If we turn from the deformed condition of Christianity to the condition of “Actually Existing Socialists” we don’t find a pretty picture there either. Although most potential proletarians in our society today are Christians, often fervently so, card-carrying socialists are nearly all deeply hostile to Christianity. Today’s socialists take the New Atheists as their models for religious criticism, not the more nuanced approach taken by Karl Marx and Rosa Luxemburg. My favorite quote from Rosa’s classic Socialism and the Churches reads:

In conformity with the material position of the men belonging to this [Roman proletarian] class, the first Christians put forward the demand for property in common – communism. What could be more natural? The people lacked means of subsistence and were dying of poverty. A religion which defended the people demanded that the rich should share with the poor the riches which ought to belong to all and not to a handful of privileged people; a religion which preached the equality of all men would have great success.

My experience trying to discuss Christian Communism with left-wing atheists has been quite dispiriting over the years. The business class holds massive fund-raisers courting preachers and laypersons to their causes, but except for the largely defunct religious socialism commissions of DSA and the SPUSA, there is no effort to appeal to Christians on the basis of their most fervent passion, following Jesus.

Some have accused me of cynicism when I propose a religious left as a necessary element of a revitalized left politics in the US. Since I personally no longer hold an orthodox theology, they assume that I want socialists to lie to Christians when we invite them eagerly into our ranks. Not at all, what I want Socialists and Communists and Anarchists to do is listen respectfully to the faith of these working-class followers of Jesus. Ask them why they don’t take their own gospel teachings about poverty literally.

There is no hope of ever overthrowing capitalism in the US unless we kill the Capitalist God who reigns in American Christianity. We can only kill that satanic inversion of the Father of Jesus if the Christians do that from their own convictions. I am proposing a mutual collaboration between the brilliant atheists in the socialist movement with the disheartened Christians who are daily coming to question the heresy of the Christian Right. We need each other.

We need each other not because Christians are potentially a massive pool of allies and activists, though they are indeed such. They are necessary for the revitalization of Communism as the universal vision of world emancipation. Every religion has its earthly paradise that it promises the faithful. These paradisiacal visions are the seedbed for the utopian mindset from which radical politics sprung. Communism comes from humanity’s total history, not from the mind of one philosopher named Karl in the mid-1800s! Reclaiming the communist teachings of Jesus and his early followers means reclaiming an essential part of communism’s historical development.

Communism’s axiom, from each according to ability, to each according to need is the economic corollary to the Golden Rule, do unto others what you would have them do unto you. Although many leftists like to praise the achievements of modernity and seem to forget all the blood, sweat, and toil of humanity before the onset of capitalism, in fact, communism springs quite logically from the nature of humanity and our highest values. Although Karl Marx did banish Hermann Kriege’s “Communism of Love” from his organization, it seems in the aftermath of Stalinism that Communism needs to restore its reputation as humanizing vision with affirmative principles of human mutuality. Who better to be a symbol of such a kinder, gentler communism than the Good Shepherd, Jesus of Nazareth?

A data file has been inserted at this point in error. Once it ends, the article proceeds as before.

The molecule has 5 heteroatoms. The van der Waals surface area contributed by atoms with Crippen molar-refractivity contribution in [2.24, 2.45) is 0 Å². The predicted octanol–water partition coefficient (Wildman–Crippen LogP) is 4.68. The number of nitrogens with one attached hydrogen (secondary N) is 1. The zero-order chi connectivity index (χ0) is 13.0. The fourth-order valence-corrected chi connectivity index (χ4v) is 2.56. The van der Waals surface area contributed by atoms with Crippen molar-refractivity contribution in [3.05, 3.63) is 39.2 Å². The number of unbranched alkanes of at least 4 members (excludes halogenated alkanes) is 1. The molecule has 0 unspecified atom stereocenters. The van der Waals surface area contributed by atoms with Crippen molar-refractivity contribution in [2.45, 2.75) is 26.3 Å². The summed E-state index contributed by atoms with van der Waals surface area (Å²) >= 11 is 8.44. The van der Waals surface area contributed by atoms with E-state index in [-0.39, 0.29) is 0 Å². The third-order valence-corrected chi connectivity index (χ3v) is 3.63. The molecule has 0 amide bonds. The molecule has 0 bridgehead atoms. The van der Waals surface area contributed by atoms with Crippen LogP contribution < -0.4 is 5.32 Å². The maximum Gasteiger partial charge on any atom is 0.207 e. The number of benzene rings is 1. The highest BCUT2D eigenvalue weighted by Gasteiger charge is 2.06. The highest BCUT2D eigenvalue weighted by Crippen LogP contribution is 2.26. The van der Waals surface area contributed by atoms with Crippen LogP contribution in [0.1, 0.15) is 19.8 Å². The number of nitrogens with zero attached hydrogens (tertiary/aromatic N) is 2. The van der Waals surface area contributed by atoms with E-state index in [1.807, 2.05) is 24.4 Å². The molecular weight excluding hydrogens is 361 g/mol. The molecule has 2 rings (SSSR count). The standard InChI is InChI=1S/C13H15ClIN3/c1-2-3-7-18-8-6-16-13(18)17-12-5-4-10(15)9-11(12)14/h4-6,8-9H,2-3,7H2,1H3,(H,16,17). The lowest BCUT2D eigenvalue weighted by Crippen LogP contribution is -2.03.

The anti-primitive

An apology to gutter-punks, or: How I learned to stop worrying and love anarcho-primitivism

I’ve been intending to write this essay for months, but things always got in the way. And now that I have elected to use some time to write it, I am somewhat at a loss. So to begin, I thought I will cite a recent review in the New Yorker of a history of the demise of the passenger pigeon.


In their wake, passenger pigeons left behind denuded fields and ravaged woods; descriptions conjure up those First World War photographs of amputated trees in no man’s land. “They would roost in one place until they broke all the limbs off the trees,” one old-timer recalled, “then they would move to Joining timber & treat it likewise, then fire would break out in the old Roost and Destroy the remainder of the timber.” Their droppings, which coated branches and lay a foot thick on the ground, like snow, proved toxic to the understory and fatal to the trees…If anything, the passenger pigeon is a bracing corrective to notions of a natural world detached from its fecund terrors. The bird’s propensity for eating everything and taking over earth and sky makes it seem, frankly, a little like us. As Greenberg notes, “a widely held view is that this species could not sustain itself without a giant population,” so that decline itself became a cause of further decline. In other words, passenger pigeons lived by collaboration on a giant scale, and may have died by it. Yet what Greenberg sees is not the clash of two irreconcilable species with gargantuan needs but a story of victimizers and victims.